Starting out? - all you need to know about photography

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AB22 Easy Tiger

Nocturnal Tourist
Staff member
Getting started is easy
That’s all for now… and plenty to be getting on with. Welcome to the world of creative photography. If you’re still struggling to take it all in, you really shouldn’t worry. Photography has now evolved to such an advanced technological state that the camera can do most things for you and you’ll always get a result – a result that you can learn from, develop and improve upon.

Take your time, use Program or the scenic exposure modes at first, use auto-focus, use auto-white-balance and shoot JPEGs. Just make sure you note what’s happening in the viewfinder readout, and when looking at your finished pictures, take time to check the ExIF (Exchange Image File) data tagged to the image file – it records all the technical details. You’ll soon begin to see what camera settings and photographic techniques bring out the best in different subjects.

You don’t need a computer either – just pop in to your local high street photo processor and slot your memory card into their in-store digital printer. Save the files to CD at the same. Or get yourself a direct-photo printer that has built-in slots to download your camera’s memory card, preferably one with a small LCD screen so you can preview your images. These printers even have simple software incorporated to eliminate red-eye, to zoom in, or to lighten and darken your prints. These printers are cheap, couldn’t be easier to use, and can turn out superb A4 enlargements to show-case your talent.

Good luck!
 
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AB22 Easy Tiger

Nocturnal Tourist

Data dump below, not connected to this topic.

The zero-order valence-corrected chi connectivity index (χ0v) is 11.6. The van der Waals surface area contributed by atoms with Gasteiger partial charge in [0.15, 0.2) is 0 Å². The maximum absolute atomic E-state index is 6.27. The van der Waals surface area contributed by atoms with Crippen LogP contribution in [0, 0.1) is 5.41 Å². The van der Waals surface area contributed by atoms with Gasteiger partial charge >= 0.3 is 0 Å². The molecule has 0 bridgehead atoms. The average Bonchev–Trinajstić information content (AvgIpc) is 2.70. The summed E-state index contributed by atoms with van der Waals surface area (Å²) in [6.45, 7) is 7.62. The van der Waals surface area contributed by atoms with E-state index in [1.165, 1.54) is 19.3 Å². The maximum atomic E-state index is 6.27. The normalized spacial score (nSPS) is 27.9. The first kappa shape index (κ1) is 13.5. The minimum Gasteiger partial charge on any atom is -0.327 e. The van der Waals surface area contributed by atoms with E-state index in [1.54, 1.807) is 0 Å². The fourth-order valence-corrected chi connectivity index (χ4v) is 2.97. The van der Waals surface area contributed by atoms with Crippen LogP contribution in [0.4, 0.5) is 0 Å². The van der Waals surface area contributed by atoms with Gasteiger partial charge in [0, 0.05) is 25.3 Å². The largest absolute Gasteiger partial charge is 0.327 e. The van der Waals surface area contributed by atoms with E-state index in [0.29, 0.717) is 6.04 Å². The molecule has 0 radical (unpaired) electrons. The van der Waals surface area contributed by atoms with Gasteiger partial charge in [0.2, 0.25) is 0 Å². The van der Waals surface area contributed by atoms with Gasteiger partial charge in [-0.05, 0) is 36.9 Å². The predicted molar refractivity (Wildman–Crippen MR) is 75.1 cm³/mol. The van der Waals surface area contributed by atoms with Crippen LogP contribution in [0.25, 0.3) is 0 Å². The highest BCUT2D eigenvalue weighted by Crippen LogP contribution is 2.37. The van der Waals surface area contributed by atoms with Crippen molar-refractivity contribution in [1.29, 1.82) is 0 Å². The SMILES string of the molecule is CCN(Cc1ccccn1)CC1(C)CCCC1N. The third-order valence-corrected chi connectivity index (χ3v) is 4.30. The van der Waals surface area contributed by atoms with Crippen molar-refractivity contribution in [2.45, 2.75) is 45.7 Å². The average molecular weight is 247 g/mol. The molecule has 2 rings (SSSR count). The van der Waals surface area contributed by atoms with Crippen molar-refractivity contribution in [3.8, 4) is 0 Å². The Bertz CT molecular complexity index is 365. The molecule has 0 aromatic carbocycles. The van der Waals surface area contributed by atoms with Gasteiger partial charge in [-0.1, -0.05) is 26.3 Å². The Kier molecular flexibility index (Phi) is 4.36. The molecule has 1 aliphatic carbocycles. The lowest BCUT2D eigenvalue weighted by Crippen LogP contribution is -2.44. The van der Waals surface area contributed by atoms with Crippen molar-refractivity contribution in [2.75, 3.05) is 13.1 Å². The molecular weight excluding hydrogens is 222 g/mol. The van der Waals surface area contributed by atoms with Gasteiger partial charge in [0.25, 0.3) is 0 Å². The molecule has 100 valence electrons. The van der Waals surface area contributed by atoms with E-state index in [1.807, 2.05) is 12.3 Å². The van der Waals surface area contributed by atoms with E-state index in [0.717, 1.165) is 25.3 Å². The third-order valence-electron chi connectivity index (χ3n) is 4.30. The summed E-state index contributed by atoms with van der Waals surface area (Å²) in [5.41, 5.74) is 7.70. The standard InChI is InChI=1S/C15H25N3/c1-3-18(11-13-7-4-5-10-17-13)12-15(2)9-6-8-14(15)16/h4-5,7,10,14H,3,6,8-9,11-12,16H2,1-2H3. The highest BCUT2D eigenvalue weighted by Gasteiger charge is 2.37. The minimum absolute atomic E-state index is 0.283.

Staff member
Answers to the exposure setting question
The correct exposure indicated is 1/125sec at f/8 with ISO 100. In order to use a shutter speed of 1/500sec, you must either use a larger lens aperture, in this case f/4, or increase the ISO setting to 400. There is a third option of setting the lens to f/5.6 and sensor speed to ISO 200, which will also allow you to set the shutter speed at 1/500sec.

There are even more options available if you are prepared to push the ISO rating higher, to ISO 800 or 1600, but you run the risk of increasing noise that could degrade image quality. That will be okay for small prints, but will be more noticeable in larger prints. As always, the choice is yours.

In summary, the primary options as above are:
1/125sec at f/8, ISO 100
1/500sec at f/4, ISO 100
1/500sec at f/8, ISO 400
1/500sec at f/5.6, ISO 200

For an even faster shutter speed to freeze action, you could also set:
1/1000sec at f/8, ISO 800
1/2000sec at f/8, ISO 1600

All these settings will result in the same effective exposure, with the emphasis on a fast shutter speed. There are many more alternative combinations if you want to emphasise depth-of-field by setting the f/number, and then balancing the exposure with adjustments to shutter speed and sensor ISO.

All text Copyright Richard Hopkins, December 2005.
 
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Steeeeed

Winger
Thanks for that. I haven't read it all yet but know it will be very useful for me. Currently getting to grips with spot metering and using a gray card!
 

oROSSo

Striker
Staff member
thanks for this AB22, as someone who wants to try my hand at photography this is spot on.
 
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